<Sevwave> They say that the definition of a successful artist is one who can continue to create.
I have been very satisfied to continue to have the inspiration to create and to have fans who wish
to hear my music!  The Grammy is a wonderful thing, but this is my fourth nomination, so I can't
really say any award such as it would be a "crowning achievement."  It is nice to be nominated,
though, as it means one's peers in the music business are offering you their congratulations.
<GaryD> Suzanne, you have some exciting things in store for the future.  Especially exciting are
your plans for live concerts and the band your putting together.  Care to elaborate on that?
<Sevwave> Love to!  :-)  On March 14 and 15 at the Herbst Theater in San Francisco i will be
recording my first ever "Live" album.  I am delighted to have a fantastic band joining me on
stage, The Wave.  The Wave is a new band we've put together especially for this concert.  It
includes several incredible musicians, including Paul McCandless of Oregon on Woodwinds.
Michael Manring on bass.  Teja Bell on Guitars.  Kalani on percussion.  It's just a wonderful
group, I could go on and on!  :-)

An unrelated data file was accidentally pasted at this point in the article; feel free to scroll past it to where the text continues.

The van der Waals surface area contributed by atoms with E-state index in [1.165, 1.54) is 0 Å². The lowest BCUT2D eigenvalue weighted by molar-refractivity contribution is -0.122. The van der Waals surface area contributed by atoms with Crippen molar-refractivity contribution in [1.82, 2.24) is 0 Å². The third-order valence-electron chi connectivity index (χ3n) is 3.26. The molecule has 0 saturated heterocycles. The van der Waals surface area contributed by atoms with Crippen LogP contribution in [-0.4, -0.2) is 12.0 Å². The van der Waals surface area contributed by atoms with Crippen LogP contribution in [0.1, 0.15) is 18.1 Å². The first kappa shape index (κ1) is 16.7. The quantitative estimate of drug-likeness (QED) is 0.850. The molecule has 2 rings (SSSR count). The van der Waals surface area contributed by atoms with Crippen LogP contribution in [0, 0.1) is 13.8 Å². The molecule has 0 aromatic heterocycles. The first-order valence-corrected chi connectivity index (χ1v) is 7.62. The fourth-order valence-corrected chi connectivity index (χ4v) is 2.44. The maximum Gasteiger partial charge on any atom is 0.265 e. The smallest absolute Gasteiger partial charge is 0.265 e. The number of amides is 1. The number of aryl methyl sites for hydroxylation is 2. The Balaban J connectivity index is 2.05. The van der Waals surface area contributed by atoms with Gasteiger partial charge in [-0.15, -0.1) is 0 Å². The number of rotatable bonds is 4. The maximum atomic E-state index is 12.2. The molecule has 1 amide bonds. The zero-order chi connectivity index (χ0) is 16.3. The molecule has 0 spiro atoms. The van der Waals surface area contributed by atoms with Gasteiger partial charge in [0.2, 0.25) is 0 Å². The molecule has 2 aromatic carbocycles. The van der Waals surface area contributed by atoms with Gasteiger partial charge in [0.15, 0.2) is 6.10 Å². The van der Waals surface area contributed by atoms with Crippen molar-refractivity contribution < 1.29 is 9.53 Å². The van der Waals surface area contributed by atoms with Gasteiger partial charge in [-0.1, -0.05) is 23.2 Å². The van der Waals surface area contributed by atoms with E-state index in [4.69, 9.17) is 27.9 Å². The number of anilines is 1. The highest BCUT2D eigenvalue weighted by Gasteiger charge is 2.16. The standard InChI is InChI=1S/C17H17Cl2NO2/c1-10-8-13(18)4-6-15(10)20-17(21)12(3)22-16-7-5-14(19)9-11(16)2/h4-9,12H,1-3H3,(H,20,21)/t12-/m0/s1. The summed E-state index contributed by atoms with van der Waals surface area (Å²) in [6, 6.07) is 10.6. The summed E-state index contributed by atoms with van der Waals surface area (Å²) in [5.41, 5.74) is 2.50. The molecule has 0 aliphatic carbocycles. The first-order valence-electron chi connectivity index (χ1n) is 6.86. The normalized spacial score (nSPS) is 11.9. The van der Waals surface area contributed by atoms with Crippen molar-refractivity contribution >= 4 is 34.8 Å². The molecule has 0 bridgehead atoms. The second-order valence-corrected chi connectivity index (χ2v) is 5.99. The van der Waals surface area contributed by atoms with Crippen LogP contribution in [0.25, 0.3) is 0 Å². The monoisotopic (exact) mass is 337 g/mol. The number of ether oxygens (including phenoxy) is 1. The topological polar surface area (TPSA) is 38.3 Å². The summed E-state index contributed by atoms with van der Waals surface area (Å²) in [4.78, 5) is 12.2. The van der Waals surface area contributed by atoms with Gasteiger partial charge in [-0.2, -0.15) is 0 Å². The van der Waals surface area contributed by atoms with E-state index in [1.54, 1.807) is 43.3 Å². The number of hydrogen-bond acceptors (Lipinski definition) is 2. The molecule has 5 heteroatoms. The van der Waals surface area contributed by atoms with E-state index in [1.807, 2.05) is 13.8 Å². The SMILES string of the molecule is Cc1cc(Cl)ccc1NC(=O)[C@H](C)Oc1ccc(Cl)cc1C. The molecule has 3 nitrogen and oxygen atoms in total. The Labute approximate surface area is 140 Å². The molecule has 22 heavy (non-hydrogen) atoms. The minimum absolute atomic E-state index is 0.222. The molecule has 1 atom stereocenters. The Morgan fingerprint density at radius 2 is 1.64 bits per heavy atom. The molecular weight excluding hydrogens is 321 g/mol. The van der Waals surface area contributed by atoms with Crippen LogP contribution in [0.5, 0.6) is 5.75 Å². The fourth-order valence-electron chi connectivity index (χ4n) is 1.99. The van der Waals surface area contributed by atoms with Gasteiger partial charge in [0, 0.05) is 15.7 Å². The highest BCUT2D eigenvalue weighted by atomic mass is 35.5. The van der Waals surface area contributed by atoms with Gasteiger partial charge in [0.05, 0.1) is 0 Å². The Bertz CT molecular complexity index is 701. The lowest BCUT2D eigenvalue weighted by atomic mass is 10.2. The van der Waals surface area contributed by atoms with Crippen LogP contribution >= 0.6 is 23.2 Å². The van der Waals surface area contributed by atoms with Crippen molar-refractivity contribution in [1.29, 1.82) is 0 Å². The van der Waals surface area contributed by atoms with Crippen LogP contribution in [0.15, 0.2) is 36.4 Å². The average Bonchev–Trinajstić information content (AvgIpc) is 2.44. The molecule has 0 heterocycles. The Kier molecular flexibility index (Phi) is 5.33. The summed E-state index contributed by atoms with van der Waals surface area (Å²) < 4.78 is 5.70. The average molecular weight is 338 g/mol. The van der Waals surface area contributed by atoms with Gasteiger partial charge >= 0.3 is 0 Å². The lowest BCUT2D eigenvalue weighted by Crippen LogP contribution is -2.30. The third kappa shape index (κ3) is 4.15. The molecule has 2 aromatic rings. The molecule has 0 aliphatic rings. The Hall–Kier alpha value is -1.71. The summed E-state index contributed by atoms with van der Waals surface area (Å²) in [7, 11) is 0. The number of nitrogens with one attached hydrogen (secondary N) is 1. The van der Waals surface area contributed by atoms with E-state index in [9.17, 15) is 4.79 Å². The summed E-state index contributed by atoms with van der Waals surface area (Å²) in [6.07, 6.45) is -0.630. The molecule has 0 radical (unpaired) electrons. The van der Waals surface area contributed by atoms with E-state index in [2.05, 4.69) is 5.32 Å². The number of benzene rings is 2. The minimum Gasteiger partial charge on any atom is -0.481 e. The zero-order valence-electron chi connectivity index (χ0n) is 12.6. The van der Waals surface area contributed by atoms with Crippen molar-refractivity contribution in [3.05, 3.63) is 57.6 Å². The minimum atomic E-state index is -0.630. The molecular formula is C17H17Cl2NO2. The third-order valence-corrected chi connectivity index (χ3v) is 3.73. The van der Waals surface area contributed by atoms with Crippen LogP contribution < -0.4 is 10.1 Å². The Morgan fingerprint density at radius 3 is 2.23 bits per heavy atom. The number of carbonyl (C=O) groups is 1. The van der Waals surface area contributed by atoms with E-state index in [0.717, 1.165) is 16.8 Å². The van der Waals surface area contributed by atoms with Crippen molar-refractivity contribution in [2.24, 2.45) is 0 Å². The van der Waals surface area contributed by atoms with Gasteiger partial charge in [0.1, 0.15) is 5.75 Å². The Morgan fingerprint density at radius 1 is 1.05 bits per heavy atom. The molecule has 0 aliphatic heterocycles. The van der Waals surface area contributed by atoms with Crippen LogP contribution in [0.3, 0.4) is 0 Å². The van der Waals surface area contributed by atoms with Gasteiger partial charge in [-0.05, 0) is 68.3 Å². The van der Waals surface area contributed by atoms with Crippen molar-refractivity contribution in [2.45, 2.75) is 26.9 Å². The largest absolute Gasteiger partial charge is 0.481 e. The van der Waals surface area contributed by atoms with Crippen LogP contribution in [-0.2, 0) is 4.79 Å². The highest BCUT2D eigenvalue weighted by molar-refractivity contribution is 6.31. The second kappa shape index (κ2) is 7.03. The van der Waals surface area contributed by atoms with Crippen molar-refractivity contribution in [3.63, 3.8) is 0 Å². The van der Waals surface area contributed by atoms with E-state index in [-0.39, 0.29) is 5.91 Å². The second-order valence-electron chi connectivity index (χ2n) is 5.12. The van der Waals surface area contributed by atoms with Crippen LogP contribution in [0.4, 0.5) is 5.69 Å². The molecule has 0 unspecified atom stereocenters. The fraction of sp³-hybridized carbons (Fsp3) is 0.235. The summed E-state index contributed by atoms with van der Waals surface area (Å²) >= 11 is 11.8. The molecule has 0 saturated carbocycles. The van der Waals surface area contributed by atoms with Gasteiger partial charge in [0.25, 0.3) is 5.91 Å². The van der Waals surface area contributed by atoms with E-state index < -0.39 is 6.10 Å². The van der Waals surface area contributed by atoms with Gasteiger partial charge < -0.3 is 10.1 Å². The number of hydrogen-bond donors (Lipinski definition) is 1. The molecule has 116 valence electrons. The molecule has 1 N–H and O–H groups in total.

<GaryD> WOOOOWWWWW!!!  This really is an instrumental supergroup.
<Sevwave> It is pretty amazing, isn't it!
<GaryD> I can't even imagine the logistics of getting all these artists schedules together!!!
<GaryD> Deep Six comments "I simply wanted to say that your music helped me through a
troubled time in my life and I wanted to say THANKYOU."
<Sevwave> THANK YOU Deep Six.  It makes me feel wonderful to know that my music has
helped someone.
<GaryD> Sherriff would like to know "when did u start playing the piano."
<Sevwave> I started playing when I was 4 or 5.  We had a Steinway in my home, and I liked to
sit there and play for hours and hours.  I taught myself to read music before I could read words!
<GaryD> Skie asks "Please explain your use of musical theory and complex modes in your last
<Sevwave> YOINKS!
<GaryD> Obviously we have a musician or two in the crowd tonight!  :-)
<Sevwave> Wow Skie.  Well, I do have a masters degree in composition, but I think of my forms
as very feminine and intuitive.  I'm a minimalist.  I don't think of the music as complex.  Just well
constructed.  For me the melody is the most important; then everything else follows musically.
My most popular "radio" song is The Velocity of Love.  It has become pretty much a standard on
Adult Contemporary radio over the past decade
<GaryD> LilKel asks, "...if her music has been used for the movies?"
<Sevwave> Yes.  I did the complete score for the Lily Tomlin film "The Incredible Shrinking
Woman," which I recorded in Italy with a 90 piece orchestra, in addition to a lot of electronic